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Red Lentil Artichoke Stew - Meatless Monday

By Healthy Planet Blog Nutrition and Natural Health
on October 08, 2012
1 comment

Meatless Monday - October 8, 2012

Red Lentil Artichoke Stew


 

RED LENTIL ARTICHOKE STEW:

1-1/2 cups water
2 medium sized yellow onions, diced
2 to 3 garlic cloves, minced
2 tsp ground cumin (we always use more cumin than called for in everything – so use more if you want!)
1 tsp ground coriander (take the whole ones and grind them up with a mortal and pestle – no comparison to ground spices in the bottle at the grocery store)
1 cup red lentils, rinsed
1 bay leaf
2 Tbsp fresh organic lemon juice (I use organic cold-pressed essential oil if I don’t have the organic lemons, just a couple drops)
1 can (24 oz) chopped tomatoes undrained
1 can (15 oz) drained artichoke hearts
½ tsp crushed red pepper flakes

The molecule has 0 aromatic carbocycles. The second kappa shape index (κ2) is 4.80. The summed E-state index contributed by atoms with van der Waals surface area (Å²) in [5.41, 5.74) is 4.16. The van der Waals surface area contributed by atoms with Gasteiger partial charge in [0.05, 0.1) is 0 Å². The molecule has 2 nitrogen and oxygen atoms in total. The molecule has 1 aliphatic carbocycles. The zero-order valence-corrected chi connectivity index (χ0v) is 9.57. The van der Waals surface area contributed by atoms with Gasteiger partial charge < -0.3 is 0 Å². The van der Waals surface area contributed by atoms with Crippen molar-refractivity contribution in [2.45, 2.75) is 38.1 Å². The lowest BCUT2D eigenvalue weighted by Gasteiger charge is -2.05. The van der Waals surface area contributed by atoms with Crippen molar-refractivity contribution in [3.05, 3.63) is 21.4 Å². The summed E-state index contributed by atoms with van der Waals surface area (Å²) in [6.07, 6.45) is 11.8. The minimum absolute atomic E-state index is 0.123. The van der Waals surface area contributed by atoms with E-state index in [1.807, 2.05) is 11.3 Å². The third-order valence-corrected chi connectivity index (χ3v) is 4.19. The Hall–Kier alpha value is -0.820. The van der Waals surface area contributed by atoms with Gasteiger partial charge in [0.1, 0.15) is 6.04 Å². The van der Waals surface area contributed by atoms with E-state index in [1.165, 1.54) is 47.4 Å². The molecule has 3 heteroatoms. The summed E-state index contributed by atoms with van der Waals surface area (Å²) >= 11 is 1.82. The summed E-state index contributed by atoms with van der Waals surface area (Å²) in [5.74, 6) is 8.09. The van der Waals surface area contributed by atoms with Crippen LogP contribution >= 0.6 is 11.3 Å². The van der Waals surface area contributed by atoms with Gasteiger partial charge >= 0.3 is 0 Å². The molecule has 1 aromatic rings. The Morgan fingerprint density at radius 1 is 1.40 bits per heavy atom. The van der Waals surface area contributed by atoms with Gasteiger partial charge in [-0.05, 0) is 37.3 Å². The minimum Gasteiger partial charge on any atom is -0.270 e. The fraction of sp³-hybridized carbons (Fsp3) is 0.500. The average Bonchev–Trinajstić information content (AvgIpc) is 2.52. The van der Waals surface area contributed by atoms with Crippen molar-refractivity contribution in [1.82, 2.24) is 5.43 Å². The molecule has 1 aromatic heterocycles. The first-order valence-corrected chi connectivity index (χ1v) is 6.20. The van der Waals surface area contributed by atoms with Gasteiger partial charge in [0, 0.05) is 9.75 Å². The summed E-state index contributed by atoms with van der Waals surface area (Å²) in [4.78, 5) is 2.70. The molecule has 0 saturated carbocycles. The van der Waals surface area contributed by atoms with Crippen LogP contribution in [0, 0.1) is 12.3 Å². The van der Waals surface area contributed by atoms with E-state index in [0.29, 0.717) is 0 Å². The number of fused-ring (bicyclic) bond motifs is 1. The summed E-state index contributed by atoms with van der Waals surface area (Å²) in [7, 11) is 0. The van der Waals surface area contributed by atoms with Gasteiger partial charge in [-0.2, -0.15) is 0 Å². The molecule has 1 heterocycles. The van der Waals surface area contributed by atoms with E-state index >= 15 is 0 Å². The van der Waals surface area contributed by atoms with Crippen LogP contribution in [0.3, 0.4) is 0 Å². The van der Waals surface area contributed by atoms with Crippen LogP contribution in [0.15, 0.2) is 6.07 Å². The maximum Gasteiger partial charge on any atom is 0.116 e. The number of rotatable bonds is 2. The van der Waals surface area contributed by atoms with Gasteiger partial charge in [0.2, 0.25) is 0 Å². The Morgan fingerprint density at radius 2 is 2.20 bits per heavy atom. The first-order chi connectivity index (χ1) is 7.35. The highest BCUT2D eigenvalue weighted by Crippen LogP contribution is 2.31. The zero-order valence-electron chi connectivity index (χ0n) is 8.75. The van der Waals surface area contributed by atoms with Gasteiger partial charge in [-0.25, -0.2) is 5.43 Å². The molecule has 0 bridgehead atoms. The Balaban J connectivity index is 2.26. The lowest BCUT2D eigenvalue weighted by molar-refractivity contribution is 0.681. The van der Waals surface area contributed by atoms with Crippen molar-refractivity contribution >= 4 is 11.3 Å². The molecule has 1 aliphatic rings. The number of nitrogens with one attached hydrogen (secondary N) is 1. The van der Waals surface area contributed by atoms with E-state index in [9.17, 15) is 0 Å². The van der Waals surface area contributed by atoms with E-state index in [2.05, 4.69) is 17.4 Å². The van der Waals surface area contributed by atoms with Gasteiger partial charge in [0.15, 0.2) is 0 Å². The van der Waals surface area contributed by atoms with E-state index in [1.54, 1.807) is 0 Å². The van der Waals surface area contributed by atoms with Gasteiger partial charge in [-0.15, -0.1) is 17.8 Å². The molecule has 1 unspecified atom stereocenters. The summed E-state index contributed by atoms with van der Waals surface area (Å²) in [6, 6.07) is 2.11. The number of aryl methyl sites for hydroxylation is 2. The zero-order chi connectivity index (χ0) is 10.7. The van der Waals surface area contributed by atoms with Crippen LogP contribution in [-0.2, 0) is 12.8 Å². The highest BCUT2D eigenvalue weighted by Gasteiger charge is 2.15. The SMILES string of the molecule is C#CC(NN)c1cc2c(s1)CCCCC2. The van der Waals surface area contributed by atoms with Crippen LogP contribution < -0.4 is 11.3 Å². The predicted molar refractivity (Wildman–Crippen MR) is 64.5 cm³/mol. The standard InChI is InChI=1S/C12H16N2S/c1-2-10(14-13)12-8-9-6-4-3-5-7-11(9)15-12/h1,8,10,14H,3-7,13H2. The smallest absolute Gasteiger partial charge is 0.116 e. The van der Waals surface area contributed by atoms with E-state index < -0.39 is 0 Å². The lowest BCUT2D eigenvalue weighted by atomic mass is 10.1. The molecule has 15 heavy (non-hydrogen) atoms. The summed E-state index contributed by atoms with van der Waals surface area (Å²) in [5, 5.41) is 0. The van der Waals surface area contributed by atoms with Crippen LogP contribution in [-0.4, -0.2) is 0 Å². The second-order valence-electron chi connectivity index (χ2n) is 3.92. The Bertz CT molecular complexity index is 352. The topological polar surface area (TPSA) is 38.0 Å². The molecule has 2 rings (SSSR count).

Salt & pepper to taste

Sauté onions until transparent. I like a little brown on them as it sweetens and mellows out the flavors but I also sometimes get distracted and they brown to the point of bitter, so just keep an eye on them. Add the garlic until just warm and you can smell it, then add the spices. Blend this just until the fragrance rises from the pan. Add the water, lentils, bay leaf, lemon juice, tomatoes with liquid, artichoke hearts and red pepper flakes (we don’t always do this, but we’re wimps when it comes to “heat”.) Bring this to a boil. Lower the heat to just a simmer and let it simmer uncovered for 30 minutes.

Now I have to admit that I’ve been writing down recipes since I was 16 yrs old (or younger), so I wasn’t sure where this one came from, but I googled it and apparently I wrote this one down during one of our afternoons at Barnes & Noble since I don’t have the book or at least can’t find it right now, but I have way too many cook books – or so my family would tell me. I’m not sure you can EVER have too many. It apparently was “adapted” from The Vegan Table by Colleen Patrick-Goudreau. I’m much more careful now when I write down a recipe to make sure I also make note of the original author.